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Principles for Advancing Outdoor Recreation and Conservation

Outdoor recreation enthusiasts, conservation advocates, and public land managers joined forces to forge a common vision for protecting—and enjoying—America’s public lands, waters, and wildlife.

Environmental advocates and outdoor enthusiasts share a deep passion for America’s natural treasures. Yet, in many areas of the country, they have clashed over how to access, manage, and appreciate public lands, waters, and wildlife. In 2015, the Murie Center called on Meridian to broker a joint framework for protecting these critical natural resources. Through a retreat in Grand Teton National Park, Meridian united preservationists, outdoor recreation leaders, and public land managers to create a set of Principles for Advancing Outdoor Recreation and Conservation.

These principles represent cooperation between groups better known for long-standing tension and confrontation—a key outcome of Meridian’s ability to build trust within the group and engender productive exchanges. Following the retreat, we finalized the draft principles with feedback solicited from over 70 people, including executive directors of conservation organizations, CEOs of outdoor industry companies, leaders from outdoor recreation interest groups, and public lands managers.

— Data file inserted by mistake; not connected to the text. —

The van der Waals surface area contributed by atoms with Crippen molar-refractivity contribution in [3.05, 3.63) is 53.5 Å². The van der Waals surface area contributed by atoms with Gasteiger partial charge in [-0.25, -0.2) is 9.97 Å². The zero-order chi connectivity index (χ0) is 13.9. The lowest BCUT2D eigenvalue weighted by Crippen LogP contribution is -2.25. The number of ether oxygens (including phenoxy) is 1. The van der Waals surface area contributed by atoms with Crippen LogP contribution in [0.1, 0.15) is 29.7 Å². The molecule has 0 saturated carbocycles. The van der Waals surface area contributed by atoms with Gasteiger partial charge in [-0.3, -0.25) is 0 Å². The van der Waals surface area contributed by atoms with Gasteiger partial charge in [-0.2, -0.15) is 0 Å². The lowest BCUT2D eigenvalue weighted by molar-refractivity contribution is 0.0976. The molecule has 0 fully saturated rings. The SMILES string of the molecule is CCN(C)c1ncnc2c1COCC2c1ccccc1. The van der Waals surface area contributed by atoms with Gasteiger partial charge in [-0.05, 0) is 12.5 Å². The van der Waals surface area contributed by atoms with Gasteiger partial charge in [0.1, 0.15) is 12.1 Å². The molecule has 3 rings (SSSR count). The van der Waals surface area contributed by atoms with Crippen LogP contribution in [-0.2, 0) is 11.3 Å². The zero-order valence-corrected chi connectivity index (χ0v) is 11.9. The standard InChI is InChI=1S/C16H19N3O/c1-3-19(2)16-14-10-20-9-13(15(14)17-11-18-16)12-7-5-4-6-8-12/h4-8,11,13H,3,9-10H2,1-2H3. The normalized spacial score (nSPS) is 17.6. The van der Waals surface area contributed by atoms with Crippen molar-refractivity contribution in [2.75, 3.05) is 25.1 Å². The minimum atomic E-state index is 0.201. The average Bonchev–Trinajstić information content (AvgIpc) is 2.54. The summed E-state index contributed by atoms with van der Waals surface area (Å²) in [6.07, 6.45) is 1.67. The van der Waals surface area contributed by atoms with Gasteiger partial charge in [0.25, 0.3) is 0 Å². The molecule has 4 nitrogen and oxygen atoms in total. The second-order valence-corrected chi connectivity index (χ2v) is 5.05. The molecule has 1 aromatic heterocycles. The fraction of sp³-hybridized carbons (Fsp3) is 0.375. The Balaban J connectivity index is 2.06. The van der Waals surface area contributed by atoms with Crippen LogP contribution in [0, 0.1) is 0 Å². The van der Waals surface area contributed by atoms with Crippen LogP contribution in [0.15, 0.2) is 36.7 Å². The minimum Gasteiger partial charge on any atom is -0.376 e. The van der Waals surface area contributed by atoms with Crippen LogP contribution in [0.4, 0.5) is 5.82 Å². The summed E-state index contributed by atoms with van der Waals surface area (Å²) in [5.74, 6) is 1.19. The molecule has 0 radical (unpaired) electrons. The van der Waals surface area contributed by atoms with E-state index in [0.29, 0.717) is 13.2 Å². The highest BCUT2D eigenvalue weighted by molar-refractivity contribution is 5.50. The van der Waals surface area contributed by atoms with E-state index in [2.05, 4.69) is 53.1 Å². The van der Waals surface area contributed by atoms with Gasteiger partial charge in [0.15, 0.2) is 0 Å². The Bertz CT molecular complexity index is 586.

The principles outline a broadly shared, ambitious vision for how to protect nature while respecting those who use and enjoy it. They debuted at the 2015 SHIFT Festival—an annual event that explores issues at the intersection of outdoor recreation, conservation, and public health—as the “SHIFT Principles.” In 2016, Colorado Parks and Wildlife and the Colorado Outdoor Partnership (CO-OP) adopted the Principles as their key guiding values. Taking on new life since their creation, the Principles have led to new partnerships, programs, and visibility to advance joint protection and preservation of public lands, waters, and wildlife.

Project Team

Learn more about who led the Principles for Advancing Outdoor Recreation and Conservation project.